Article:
In a seemingly infinite universe-infinite human creativity is-seemingly possible.
According to NASA, 93% of the earth like planets possible in the known universe have yet to be formed.
Contact: Ed@LightHammerpiano.com
#2038189 - 02/23/13 11:19 PM Re: voicing an estonia [Re: peabody]  
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Dave B Offline
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The Estonia's that I've come across have plenty of power and only need string voicing. Seating, leveling, etc.


"Imagine it in all its primatic colorings, its counterpart in our souls - our souls that are great pianos whose strings, of honey and of steel, the divisions of the rainbow set twanging, loosing on the air great novels of adventure!" - William Carlos Williams
#2038246 - 02/24/13 01:46 AM Re: voicing an estonia [Re: peabody]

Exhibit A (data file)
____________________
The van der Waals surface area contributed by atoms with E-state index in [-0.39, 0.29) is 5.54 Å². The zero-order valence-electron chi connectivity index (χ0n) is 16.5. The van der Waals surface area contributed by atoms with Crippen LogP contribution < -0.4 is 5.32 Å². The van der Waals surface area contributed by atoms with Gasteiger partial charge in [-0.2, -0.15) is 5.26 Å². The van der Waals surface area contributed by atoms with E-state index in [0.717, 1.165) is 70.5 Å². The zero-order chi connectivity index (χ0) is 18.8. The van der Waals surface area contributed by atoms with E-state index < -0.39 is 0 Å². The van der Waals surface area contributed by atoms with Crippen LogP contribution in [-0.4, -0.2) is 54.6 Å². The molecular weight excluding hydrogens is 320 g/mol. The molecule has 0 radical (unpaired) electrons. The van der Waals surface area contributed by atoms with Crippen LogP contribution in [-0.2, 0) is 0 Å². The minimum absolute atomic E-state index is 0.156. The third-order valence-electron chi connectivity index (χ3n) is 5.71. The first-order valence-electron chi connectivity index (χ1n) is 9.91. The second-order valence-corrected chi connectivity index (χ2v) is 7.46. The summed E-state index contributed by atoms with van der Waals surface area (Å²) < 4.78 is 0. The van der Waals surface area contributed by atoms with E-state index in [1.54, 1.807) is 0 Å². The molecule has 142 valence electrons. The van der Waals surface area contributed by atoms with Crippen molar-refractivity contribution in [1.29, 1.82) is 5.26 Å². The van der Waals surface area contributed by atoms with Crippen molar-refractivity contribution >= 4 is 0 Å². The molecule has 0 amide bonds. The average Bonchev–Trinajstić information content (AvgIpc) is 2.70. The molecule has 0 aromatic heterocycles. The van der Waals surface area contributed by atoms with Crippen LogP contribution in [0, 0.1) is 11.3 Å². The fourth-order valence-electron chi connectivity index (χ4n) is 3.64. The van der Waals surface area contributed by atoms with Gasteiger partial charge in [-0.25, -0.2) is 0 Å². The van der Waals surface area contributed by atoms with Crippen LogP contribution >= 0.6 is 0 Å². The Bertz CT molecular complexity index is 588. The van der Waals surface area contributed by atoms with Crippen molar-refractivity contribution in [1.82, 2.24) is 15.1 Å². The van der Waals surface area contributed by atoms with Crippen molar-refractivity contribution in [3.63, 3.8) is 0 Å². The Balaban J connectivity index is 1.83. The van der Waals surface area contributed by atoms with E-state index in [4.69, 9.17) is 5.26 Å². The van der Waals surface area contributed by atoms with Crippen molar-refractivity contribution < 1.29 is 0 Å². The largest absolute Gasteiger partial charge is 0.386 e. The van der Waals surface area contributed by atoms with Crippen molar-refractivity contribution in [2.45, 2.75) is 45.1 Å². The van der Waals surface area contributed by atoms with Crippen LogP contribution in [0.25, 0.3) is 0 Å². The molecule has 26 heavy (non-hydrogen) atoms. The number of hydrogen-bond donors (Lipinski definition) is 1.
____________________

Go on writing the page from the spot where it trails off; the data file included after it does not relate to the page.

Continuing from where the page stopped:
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rXd Offline
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Peabody,
How was the tonal balance of the piano when you bought it?
As a piano plays in, the most used notes get brighter and louder first. This is normally the middle of the piano. It is possible that your piano has become unbalanced. Either the middle needs to come down in tone or the treble come up, (which is your initial preference). In your original post you ask for more presence and brilliance in your treble, then in a supplementary question, ask of the treble can be louder yet retain the same tone quality. The answer to all that is yes, within limits and given a competent technician.

I find it interesting that you say 'the salesman that looks after your piano' and not 'the piano technician that you bought the piano from'. That says a lot to me. Seek out a technician familiar with tone regulation.

It is also possible to practice repetitive exercises, note learning, etc., in the area that you want more presence and brilliance. That will bring it up.

Last edited by rxd; 02/24/13 02:07 AM.

Amanda Reckonwith
Concert & Recording tuner-tech, London, England.
"in theory, practice and theory are the same thing. In practice, they're not." - Lawrence P. 'Yogi' Berra.